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United States Department of Agriculture (2015) Grain: World Markets and Trade. Foreign Agricultural Service.

has been cited by the following article:

  • TITLE: Influential Factors in the Econometric Modeling of the Price of Wheat in the United States of America

    AUTHORS: Fergus J. D. Keatinge

    KEYWORDS: US Wheat Price, Regression, Supply and Demand, Crude Oil, ENSO, US Inflation

    JOURNAL NAME: Agricultural Sciences, Vol.6 No.8, August 6, 2015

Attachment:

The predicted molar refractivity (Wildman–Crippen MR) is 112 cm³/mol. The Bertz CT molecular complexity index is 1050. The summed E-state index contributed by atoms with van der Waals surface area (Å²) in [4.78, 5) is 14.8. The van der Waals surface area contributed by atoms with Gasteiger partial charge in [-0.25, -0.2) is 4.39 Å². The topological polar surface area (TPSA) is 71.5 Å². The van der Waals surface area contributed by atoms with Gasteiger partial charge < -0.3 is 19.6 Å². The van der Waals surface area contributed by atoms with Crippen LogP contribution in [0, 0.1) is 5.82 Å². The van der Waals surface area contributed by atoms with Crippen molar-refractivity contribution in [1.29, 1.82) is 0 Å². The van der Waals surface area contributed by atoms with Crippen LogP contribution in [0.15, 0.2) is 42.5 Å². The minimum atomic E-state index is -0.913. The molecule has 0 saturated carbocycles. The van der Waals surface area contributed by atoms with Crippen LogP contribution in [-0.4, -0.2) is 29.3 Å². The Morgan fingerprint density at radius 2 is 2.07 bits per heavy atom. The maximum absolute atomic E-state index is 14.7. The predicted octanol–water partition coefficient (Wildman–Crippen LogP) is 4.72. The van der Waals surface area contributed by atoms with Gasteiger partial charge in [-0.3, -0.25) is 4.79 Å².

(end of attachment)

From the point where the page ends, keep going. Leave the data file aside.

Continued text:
ABSTRACT: Wheat is a staple agricultural grain commodity used within the United States and is grown in nearly every state. Modeling the price of Hard Winter Red wheat (the most common type of wheat) is of extreme economic and social importance. The 2008 financial crisis had a drastic effect on the price of food in real terms, tightening household budgets and increasing the US percentage of citizen classed below the poverty line. Understanding the influential factors in the econometric modeling of the price of wheat allows for more effective governmental intervention and price stabilization. Results indicate that the price of wheat is influenced by a combination of 5 separate functions: “supply”, “demand”, “macroeconomic”, “climate” and “natural resource” related functions. These functions derive from a wide variety of different data sources. The functions were determined and then incorporated into an Ordinary Least Squares (OLS) regression model taking into account variable interaction, variable transformation and time. This regression exercise resulted in a good model, explaining just over 90% of the variation in the price of wheat. Yet, results indicate that the model though sensitive to sharp decreases in the price of wheat is insensitive to sharp increases in the price of wheat. Ideas are discussed of ways of improving the price model. These include the addition of other variables, such as financial speculation/increased use of climate related variables and the idea of using alternative statistical modeling techniques in place of robust OLS regression modeling, such as SVAR models and Spline GARCH models. This research implies that further research into the modeling of the price of wheat within the US has useful potential for a more productive outcome.